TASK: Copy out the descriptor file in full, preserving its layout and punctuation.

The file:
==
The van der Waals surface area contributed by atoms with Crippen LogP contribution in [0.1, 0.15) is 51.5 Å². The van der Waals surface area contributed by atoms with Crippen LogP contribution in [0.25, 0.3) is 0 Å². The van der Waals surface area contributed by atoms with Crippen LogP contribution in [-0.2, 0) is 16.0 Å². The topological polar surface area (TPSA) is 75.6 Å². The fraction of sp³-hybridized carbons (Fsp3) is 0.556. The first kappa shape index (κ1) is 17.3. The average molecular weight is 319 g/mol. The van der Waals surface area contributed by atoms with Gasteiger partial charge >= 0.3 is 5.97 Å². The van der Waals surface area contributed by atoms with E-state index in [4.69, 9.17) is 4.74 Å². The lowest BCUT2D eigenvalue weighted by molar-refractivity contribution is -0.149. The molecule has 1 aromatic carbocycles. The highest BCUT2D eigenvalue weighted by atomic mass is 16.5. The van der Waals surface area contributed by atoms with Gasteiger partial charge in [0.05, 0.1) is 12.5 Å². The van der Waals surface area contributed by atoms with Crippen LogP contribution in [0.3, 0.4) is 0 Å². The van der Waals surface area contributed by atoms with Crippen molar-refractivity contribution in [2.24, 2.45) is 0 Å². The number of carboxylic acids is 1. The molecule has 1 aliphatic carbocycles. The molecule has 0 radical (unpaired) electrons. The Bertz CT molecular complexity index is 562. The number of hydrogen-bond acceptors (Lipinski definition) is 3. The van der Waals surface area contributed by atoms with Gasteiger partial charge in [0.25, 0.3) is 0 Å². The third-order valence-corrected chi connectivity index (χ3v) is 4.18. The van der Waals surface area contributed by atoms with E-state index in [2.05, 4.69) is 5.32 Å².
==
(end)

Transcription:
The van der Waals surface area contributed by atoms with Crippen LogP contribution in [0.1, 0.15) is 51.5 Å². The van der Waals surface area contributed by atoms with Crippen LogP contribution in [0.25, 0.3) is 0 Å². The van der Waals surface area contributed by atoms with Crippen LogP contribution in [-0.2, 0) is 16.0 Å². The topological polar surface area (TPSA) is 75.6 Å². The fraction of sp³-hybridized carbons (Fsp3) is 0.556. The first kappa shape index (κ1) is 17.3. The average molecular weight is 319 g/mol. The van der Waals surface area contributed by atoms with Gasteiger partial charge >= 0.3 is 5.97 Å². The van der Waals surface area contributed by atoms with E-state index in [4.69, 9.17) is 4.74 Å². The lowest BCUT2D eigenvalue weighted by molar-refractivity contribution is -0.149. The molecule has 1 aromatic carbocycles. The highest BCUT2D eigenvalue weighted by atomic mass is 16.5. The van der Waals surface area contributed by atoms with Gasteiger partial charge in [0.05, 0.1) is 12.5 Å². The van der Waals surface area contributed by atoms with Crippen LogP contribution in [0.3, 0.4) is 0 Å². The van der Waals surface area contributed by atoms with Crippen molar-refractivity contribution in [2.24, 2.45) is 0 Å². The number of carboxylic acids is 1. The molecule has 1 aliphatic carbocycles. The molecule has 0 radical (unpaired) electrons. The Bertz CT molecular complexity index is 562. The number of hydrogen-bond acceptors (Lipinski definition) is 3. The van der Waals surface area contributed by atoms with Gasteiger partial charge in [0.25, 0.3) is 0 Å². The third-order valence-corrected chi connectivity index (χ3v) is 4.18. The van der Waals surface area contributed by atoms with E-state index in [2.05, 4.69) is 5.32 Å².